Concern over Garda station closures in Irish border areas
There has been strong reaction in border areas of the Irish Republic to the closure of local Garda stations.
Clontibret, with a population of just over 300, is about a mile from the Armagh border in County Monaghan.
Those over 40 may remember it as the place to which Peter Robinson led what was described as an invasion party in 1986 in protest at the Anglo-Irish Agreement.
Last year the village lost its police station and locals are not happy.
Fianna Fail councillor Robbie Gallagher, who is a former Garda officer, worries that the closure could have implications for cross-border security and crime.
"The security that was in and around the border area for many years has now been dismantled and we're delighted with that," he said.
"But I think it's fair to say that, in the light of dissident activity on the other side of the border, there is a fear that we're kind of open and people are free to cross the border undetected."
The local post office was robbed in September by masked men.
The raiders got away with an undisclosed sum of money and some believe the closure of the Garda station may have been a reason for the robbery.
Locals are being asked to sign up to a texting system whereby gardai will alert them to suspicious activity in their area and in nearby localities.
"We're taking ownership of our own security and because gardai are short on the ground and can't cover everywhere, we know that these criminals will think that we're a soft target - but we're watching them," Brendan McNally, the chairman of Clontibret Community Alert, said.
A 90-minute drive away is the small County Cavan village of Bawnboy.
At the foot of Slieve Rushen, and not fat from Ballyconnell, it straddles the Fermanagh border.
It lost its Garda station a few weeks ago and Anne Conaghan, the principal of St Mogue's College, is concerned about the implications.
"Speaking as a secondary school principal I would be very concerned about the easy access to drugs in all the towns and small villages of Ireland at the moment," she said.
"Thankfully, we haven't had a problem to date but I firmly believe that's down in no small part to the fact that we had a Garda station in the area and I would be very, very worried for the future."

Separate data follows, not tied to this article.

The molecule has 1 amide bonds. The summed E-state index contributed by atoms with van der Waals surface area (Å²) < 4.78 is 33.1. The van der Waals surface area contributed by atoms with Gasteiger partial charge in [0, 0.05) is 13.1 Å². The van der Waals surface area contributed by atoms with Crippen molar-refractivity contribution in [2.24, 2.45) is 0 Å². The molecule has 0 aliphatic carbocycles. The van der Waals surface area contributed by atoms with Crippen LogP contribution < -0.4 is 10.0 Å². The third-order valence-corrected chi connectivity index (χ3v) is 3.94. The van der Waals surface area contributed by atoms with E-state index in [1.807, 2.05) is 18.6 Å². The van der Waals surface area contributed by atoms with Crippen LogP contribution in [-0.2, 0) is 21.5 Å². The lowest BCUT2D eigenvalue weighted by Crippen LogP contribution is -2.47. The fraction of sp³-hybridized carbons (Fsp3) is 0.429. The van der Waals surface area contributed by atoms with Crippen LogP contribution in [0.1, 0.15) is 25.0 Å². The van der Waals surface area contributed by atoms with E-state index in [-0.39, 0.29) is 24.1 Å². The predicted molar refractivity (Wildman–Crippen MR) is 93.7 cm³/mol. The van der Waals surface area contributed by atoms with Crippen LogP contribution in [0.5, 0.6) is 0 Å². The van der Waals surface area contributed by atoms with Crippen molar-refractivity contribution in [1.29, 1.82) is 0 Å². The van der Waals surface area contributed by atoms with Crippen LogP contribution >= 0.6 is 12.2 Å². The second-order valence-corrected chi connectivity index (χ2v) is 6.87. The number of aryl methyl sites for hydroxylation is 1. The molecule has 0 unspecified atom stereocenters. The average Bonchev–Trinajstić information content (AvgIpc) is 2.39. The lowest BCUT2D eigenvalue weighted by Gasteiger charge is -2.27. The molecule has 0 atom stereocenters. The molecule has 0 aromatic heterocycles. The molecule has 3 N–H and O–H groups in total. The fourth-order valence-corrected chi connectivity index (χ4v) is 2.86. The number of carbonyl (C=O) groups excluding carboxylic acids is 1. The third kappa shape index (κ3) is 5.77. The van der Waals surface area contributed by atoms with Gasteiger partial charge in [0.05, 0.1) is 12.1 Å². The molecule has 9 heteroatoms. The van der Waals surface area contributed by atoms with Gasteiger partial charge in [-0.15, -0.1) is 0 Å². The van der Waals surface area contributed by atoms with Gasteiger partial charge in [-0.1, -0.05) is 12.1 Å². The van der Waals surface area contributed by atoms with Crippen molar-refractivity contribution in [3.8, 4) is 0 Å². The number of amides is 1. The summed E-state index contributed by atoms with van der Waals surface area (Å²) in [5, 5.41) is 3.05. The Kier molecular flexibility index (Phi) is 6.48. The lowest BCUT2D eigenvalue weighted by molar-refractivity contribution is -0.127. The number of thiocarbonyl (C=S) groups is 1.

It is a concern shared by Brendan Smith, the local Fianna Fail TD.
A former cabinet minister, he said that because unarmed gardai police a community they are part of, they have the trust of local people.
And he believes many officers performed a heroic but unheralded role during the Troubles.
"Many good young people were kept out of the clutches of paramilitaries by the good, unsung, work of members of the Garda Siochana based locally," he said.
"They were able to identify those young vulnerable people because of their local knowledge and their presence in local communities right along the border."
Justice minister Alan Shatter has no problem justifying the closures saying many of the stations - built in the 19th century - were specifically in places where the British were able to keep an eye on what he calls the rebellious Irish.
And even with the closures, he pointed out that the Republic will still have far more police stations per population than the likes of Northern Ireland, Scotland, and New Zealand.
Mr Shatter said the closures are part of a modern, smart policing strategy.
"We're freeing up members of the Garda force from desk duties, getting them out into the community, out into patrol cars.
"The 100 stations that we're closing in 2013 will produce an extra 61,000 patrol hours, which are of great value in providing a proper police service both in terms of crime prevention and crime detection."
The minister also said the closures will have no impact on the fight against cross-border crime in all its forms.
And while many locals remain to be convinced, the crime figures over the coming years will tell whose strategy will be proved right.